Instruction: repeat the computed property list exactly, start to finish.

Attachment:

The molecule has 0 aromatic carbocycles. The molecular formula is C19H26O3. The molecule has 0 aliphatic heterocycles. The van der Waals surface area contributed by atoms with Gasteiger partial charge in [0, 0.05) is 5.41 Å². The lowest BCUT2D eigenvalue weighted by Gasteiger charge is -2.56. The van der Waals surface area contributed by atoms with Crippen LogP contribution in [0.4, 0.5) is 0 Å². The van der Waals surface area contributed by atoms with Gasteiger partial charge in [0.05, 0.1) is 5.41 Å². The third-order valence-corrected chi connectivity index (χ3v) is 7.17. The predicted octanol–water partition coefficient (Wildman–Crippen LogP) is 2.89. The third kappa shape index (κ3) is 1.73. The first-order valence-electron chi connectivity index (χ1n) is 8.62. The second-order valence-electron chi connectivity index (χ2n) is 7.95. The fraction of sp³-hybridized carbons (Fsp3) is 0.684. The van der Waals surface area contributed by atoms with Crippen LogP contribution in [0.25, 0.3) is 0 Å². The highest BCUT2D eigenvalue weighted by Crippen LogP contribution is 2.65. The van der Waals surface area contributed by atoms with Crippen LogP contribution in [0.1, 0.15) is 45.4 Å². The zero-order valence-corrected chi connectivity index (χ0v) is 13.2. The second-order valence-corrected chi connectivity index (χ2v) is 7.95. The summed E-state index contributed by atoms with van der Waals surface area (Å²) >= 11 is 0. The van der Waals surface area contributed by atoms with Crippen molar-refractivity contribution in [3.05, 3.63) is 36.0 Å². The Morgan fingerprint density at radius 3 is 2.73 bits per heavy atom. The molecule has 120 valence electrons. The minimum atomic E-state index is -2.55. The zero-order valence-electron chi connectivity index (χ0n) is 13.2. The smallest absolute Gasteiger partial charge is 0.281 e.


The molecule has 0 aromatic carbocycles. The molecular formula is C19H26O3. The molecule has 0 aliphatic heterocycles. The van der Waals surface area contributed by atoms with Gasteiger partial charge in [0, 0.05) is 5.41 Å². The lowest BCUT2D eigenvalue weighted by Gasteiger charge is -2.56. The van der Waals surface area contributed by atoms with Crippen LogP contribution in [0.4, 0.5) is 0 Å². The van der Waals surface area contributed by atoms with Gasteiger partial charge in [0.05, 0.1) is 5.41 Å². The third-order valence-corrected chi connectivity index (χ3v) is 7.17. The predicted octanol–water partition coefficient (Wildman–Crippen LogP) is 2.89. The third kappa shape index (κ3) is 1.73. The first-order valence-electron chi connectivity index (χ1n) is 8.62. The second-order valence-electron chi connectivity index (χ2n) is 7.95. The fraction of sp³-hybridized carbons (Fsp3) is 0.684. The van der Waals surface area contributed by atoms with Crippen LogP contribution in [0.25, 0.3) is 0 Å². The highest BCUT2D eigenvalue weighted by Crippen LogP contribution is 2.65. The van der Waals surface area contributed by atoms with Crippen LogP contribution in [0.1, 0.15) is 45.4 Å². The zero-order valence-corrected chi connectivity index (χ0v) is 13.2. The second-order valence-corrected chi connectivity index (χ2v) is 7.95. The summed E-state index contributed by atoms with van der Waals surface area (Å²) >= 11 is 0. The van der Waals surface area contributed by atoms with Crippen molar-refractivity contribution in [3.05, 3.63) is 36.0 Å². The Morgan fingerprint density at radius 3 is 2.73 bits per heavy atom. The molecule has 120 valence electrons. The minimum atomic E-state index is -2.55. The zero-order valence-electron chi connectivity index (χ0n) is 13.2. The smallest absolute Gasteiger partial charge is 0.281 e.